Iraq War

U.S. District Judge Larry Burns approves forced medication for Tuscon shooting suspect Jared Lee Loughner

From the Overnight News Digest on Daily Kos:


Judge: Prison Can Forcibly Drug Tucson Suspect


Drug testingNPR

A judge ruled Wednesday that prison officials can forcibly give the Tucson shooting rampage suspect anti-psychotic drugs in a bid to make him mentally fit for trial.

U.S. District Judge Larry Burns' decision came after Jared Lee Loughner's attorneys filed an emergency request last week to prevent any forced medication of their client without approval from a judge. The judge said he did not want to second guess doctor's at the federal prison in Springfield, Mo., who determined that Jared Loughner was a danger.

Defense attorneys said Loughner had been forcibly medicated since June 21.

This ruling can set a dangerous precedent - one that was already avoided in another case which may be familiar to our readers: the story of Susan Lindauer, as told in Symbol Susan - "Thought this be madness..." as well as other pieces, several by guest contributor Michael Collins. In particular, check out Michael Collins: Did Justice Order Forced Psych Medication?. It's an eye-opener.

While I'm certainly no fan of Loughner, and I'd like to see a trial, the history behind forced medication - particularly in light of events tied to the Susan Lindauer prosecution/persectution - raises some troubling questions.

What's your take? Comments are open below the fold.

 

Nick Benton's Corner: When Teddy Took On His Own Party

by Nicholas Benton, owner/editor of the Falls Church News Press and posted with his permission.

>For as much as had been written and said about the remarkable legacy of the late Sen. Teddy Kennedy following his death last month, his willingness to take strong and principled stands against the leadership of his own party was among his most enduring contributions.

Tackling War Trauma

Promoted. -- GH

How to handle traumatic war events has famously ranged from Lincoln’s Gettysburg Address—exhorting survivors of fratricidal, in some cases suicidal Civil War battles to “resolve that these dead shall not have died in vain”—to General Patton slapping a soldier hospitalized for psychoneurosis, a term used in World War II for what is now called post-traumatic stress disorder.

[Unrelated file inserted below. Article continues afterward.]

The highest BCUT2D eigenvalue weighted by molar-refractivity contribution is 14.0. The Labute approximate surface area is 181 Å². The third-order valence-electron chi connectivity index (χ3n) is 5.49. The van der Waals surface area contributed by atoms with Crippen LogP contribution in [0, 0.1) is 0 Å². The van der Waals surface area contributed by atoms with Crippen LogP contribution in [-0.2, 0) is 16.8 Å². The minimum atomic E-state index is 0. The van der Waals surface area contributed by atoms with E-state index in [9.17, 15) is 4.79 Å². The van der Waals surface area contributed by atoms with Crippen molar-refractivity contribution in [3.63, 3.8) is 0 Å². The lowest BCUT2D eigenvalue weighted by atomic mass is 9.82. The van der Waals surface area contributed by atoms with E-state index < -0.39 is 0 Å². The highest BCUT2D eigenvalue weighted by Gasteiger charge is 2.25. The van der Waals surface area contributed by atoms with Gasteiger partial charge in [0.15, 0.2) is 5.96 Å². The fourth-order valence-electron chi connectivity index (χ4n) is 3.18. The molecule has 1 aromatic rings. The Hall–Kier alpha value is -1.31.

Now we have a general screaming at soldiers back from multiple tours in Iraq and Afghanistan that they better not dare commit suicide. "It's bad for soldiers, it's bad for families, bad for your units, bad for this division and our army and our country and it's got to stop now. Suicides on Fort Campbell have to stop now," Brigadier General Stephen Townsend recently told 101st Airborne Division paratroops, according to news reports. Townsend is the commander at Fort Campbell, Kentucky, which “has recorded the highest rate of suicide in the army, with at least 11 confirmed or suspected suicides,” Agency France-Presse reported in May.

“Last year 128 soldiers took their lives, up from 115 in 2007, as tours of duty since 2001 have come ever more frequently and last longer. With 64 confirmed or suspected suicides so far this year, the army looks likely to surpass last year's record numbers,” the AFP report added. Why so many soldiers are killing themselves should be no mystery to military leaders. “Admiral Mike Mullen, the chairman of the US Joint Chiefs of Staff, has said he believes the suicides are tied to the repeated deployments that have put a strain on soldiers and their families.” Mullen has ordered the military to “look at ways to relieve that stress.”